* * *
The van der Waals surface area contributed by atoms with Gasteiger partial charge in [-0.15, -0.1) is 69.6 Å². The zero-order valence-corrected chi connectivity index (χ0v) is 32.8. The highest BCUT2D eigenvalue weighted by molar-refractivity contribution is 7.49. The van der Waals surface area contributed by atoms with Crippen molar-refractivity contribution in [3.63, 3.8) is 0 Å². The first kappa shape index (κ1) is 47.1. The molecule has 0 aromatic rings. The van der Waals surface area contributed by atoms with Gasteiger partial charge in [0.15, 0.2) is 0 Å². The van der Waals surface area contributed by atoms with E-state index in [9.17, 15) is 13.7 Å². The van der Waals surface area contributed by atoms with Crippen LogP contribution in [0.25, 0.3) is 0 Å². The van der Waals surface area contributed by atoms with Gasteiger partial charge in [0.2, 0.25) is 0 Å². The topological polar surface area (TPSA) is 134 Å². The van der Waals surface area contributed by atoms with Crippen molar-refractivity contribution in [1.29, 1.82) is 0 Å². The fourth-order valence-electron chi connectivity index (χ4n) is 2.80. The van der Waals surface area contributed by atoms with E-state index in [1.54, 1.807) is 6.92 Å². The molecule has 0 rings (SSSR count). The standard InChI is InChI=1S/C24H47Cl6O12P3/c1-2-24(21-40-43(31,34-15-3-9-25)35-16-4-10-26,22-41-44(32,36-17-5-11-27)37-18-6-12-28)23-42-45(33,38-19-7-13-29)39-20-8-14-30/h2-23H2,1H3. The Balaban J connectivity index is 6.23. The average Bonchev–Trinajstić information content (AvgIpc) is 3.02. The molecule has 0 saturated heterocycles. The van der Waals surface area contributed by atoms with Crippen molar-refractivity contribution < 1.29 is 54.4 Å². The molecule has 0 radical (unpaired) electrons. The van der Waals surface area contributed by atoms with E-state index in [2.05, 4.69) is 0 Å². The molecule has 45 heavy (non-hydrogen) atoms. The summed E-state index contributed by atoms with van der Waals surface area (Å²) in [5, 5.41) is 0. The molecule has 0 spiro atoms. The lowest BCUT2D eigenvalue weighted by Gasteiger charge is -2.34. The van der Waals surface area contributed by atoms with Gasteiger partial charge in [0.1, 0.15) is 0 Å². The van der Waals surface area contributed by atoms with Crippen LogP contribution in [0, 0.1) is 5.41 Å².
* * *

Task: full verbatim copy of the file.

The van der Waals surface area contributed by atoms with Gasteiger partial charge in [-0.15, -0.1) is 69.6 Å². The zero-order valence-corrected chi connectivity index (χ0v) is 32.8. The highest BCUT2D eigenvalue weighted by molar-refractivity contribution is 7.49. The van der Waals surface area contributed by atoms with Crippen molar-refractivity contribution in [3.63, 3.8) is 0 Å². The first kappa shape index (κ1) is 47.1. The molecule has 0 aromatic rings. The van der Waals surface area contributed by atoms with Gasteiger partial charge in [0.15, 0.2) is 0 Å². The van der Waals surface area contributed by atoms with E-state index in [9.17, 15) is 13.7 Å². The van der Waals surface area contributed by atoms with Crippen LogP contribution in [0.25, 0.3) is 0 Å². The van der Waals surface area contributed by atoms with Gasteiger partial charge in [0.2, 0.25) is 0 Å². The topological polar surface area (TPSA) is 134 Å². The van der Waals surface area contributed by atoms with Crippen molar-refractivity contribution in [1.29, 1.82) is 0 Å². The fourth-order valence-electron chi connectivity index (χ4n) is 2.80. The van der Waals surface area contributed by atoms with E-state index in [1.54, 1.807) is 6.92 Å². The molecule has 0 rings (SSSR count). The standard InChI is InChI=1S/C24H47Cl6O12P3/c1-2-24(21-40-43(31,34-15-3-9-25)35-16-4-10-26,22-41-44(32,36-17-5-11-27)37-18-6-12-28)23-42-45(33,38-19-7-13-29)39-20-8-14-30/h2-23H2,1H3. The Balaban J connectivity index is 6.23. The average Bonchev–Trinajstić information content (AvgIpc) is 3.02. The molecule has 0 saturated heterocycles. The van der Waals surface area contributed by atoms with Crippen molar-refractivity contribution < 1.29 is 54.4 Å². The molecule has 0 radical (unpaired) electrons. The van der Waals surface area contributed by atoms with E-state index in [2.05, 4.69) is 0 Å². The molecule has 45 heavy (non-hydrogen) atoms. The summed E-state index contributed by atoms with van der Waals surface area (Å²) in [5, 5.41) is 0. The molecule has 0 spiro atoms. The lowest BCUT2D eigenvalue weighted by Gasteiger charge is -2.34. The van der Waals surface area contributed by atoms with Gasteiger partial charge in [0.1, 0.15) is 0 Å². The van der Waals surface area contributed by atoms with Crippen LogP contribution in [0, 0.1) is 5.41 Å².